Monday 26 September 2016

If things are going bad, and I feel like I'm going to blow, I simply walk away

Published 25/10/2015 | 02:30

Unequivocal: Kellie Kearney and Joe Grace with their children Kayla, Frankie and Kadie. Kellie believes that it is never okay to hit a child. Photo: Arthur Carron
Unequivocal: Kellie Kearney and Joe Grace with their children Kayla, Frankie and Kadie. Kellie believes that it is never okay to hit a child. Photo: Arthur Carron

Mum-of-three Kellie Kearney is unequivocal when it comes to discipline: there is no circumstance, she believes, in which it is acceptable for a parent to slap a child.

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"I just don't understand how people can think it's okay," the 28-year-old hairdresser from west Dublin says.

"It is never okay to hit a child. No matter how bad a situation is, hitting your kids - or anyone for that matter - is wrong. It is never a last resort."

Kellie is an award-winning parenting blogger (mylittlebabog.com) and says she welcomes government moves to make domestic corporal punishment shameful.

"These days a teacher would be prosecuted for raising their hand to a child," she says, "so why not parents? In my opinion, hitting a child should be illegal and it should have been made illegal a long time ago."

She challenges the language - "just a tap", and so on - used by those who justify slapping.

Kellie is adamant, too, that "old-fashioned" notions of the "it didn't do me any harm" just don't wash anymore.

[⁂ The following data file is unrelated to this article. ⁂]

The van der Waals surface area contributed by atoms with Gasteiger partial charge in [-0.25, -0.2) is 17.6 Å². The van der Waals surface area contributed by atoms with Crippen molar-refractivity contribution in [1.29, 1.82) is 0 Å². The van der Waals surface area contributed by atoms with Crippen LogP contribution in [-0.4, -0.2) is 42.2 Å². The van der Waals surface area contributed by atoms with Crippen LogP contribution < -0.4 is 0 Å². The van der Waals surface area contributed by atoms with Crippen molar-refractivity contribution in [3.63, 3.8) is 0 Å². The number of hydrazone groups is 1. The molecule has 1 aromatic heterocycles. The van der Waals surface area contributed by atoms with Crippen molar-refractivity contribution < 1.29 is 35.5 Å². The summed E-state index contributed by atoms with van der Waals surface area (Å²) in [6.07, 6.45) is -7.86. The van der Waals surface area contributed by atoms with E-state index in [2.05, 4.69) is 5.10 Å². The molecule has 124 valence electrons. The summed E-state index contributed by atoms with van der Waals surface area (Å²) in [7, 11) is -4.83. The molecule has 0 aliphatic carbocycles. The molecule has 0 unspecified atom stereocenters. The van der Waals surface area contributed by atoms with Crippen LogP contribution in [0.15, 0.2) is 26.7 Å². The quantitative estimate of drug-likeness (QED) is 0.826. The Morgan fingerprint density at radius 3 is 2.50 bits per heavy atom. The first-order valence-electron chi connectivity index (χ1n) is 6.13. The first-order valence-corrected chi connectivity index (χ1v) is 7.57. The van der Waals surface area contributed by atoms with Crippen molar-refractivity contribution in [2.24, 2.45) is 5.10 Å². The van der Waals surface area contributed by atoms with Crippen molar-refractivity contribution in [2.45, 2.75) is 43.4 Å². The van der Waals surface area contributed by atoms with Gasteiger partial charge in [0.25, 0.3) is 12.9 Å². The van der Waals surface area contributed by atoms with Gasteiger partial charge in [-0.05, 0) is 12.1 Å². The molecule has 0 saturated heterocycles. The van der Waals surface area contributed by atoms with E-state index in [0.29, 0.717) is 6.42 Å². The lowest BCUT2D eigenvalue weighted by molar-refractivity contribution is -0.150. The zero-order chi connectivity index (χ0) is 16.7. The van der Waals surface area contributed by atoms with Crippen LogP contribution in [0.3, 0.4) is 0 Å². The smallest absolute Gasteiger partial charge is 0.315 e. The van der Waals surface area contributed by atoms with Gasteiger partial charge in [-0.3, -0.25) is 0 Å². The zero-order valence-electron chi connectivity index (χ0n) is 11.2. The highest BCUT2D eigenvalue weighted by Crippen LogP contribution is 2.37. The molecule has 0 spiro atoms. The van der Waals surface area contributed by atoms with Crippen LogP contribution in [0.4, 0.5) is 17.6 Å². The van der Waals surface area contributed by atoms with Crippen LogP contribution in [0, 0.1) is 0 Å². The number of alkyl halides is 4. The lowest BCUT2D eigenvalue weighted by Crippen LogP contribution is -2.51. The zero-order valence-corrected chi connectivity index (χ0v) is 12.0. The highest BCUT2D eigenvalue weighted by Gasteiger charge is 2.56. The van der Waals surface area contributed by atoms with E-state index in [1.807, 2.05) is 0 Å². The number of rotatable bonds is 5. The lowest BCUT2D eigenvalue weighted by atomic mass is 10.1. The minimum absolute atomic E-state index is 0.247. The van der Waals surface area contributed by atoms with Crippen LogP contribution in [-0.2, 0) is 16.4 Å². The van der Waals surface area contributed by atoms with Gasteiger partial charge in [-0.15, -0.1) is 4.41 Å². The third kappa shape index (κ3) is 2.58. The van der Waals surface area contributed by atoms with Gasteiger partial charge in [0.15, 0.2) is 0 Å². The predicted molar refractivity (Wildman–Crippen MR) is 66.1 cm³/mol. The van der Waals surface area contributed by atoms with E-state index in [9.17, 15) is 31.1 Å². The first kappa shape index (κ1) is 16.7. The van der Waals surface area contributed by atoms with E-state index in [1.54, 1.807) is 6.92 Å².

"A slap, a tap or a spank on the bum is not a form of discipline," she says. "As far as I'm concerned, it's bullying. Slapping your child shows them that violence solves problems, when it doesn't. It's just a quick fix, if it even is that. What it does, in reality, is damage the child's self-esteem and it can often be a confusing message if the parent, who's feeling guilty for slapping, over-compensates with kindness afterwards.

"Parents tend to lash out as a last resort and it's absolutely awful to see. You'd go to a shopping mall and you'd see stressed parents hitting their children and shouting at them. It's particularly hard to see small children treated this way, particularly if they've been tired after being dragged from shop to shop.

"We have a set of rules in our house and if they're broken, there are consequences. The eldest [five-year-old daughter Kayla] can test my patience on a daily basis, I'm only human after all, and if things are really bad and I feel like I'm going to blow, I simply walk away and count to 10."

Kellie and partner Joe have their work cut out for them: a second daughter, Kadie, was born just eight weeks ago while son Frankie, at 18 months, is fast approaching the so-called Terrible Twos of toddler-age.

"We have time-out and we lose privileges in this household and that's a logical way of dealing with bad behaviour. Kayla is of the age where I can explain to her why we aren't going to have such-and-such and she can understand that it's because of the way she behaved.

"But it's also very important to acknowledge, praise and reward good behaviour."

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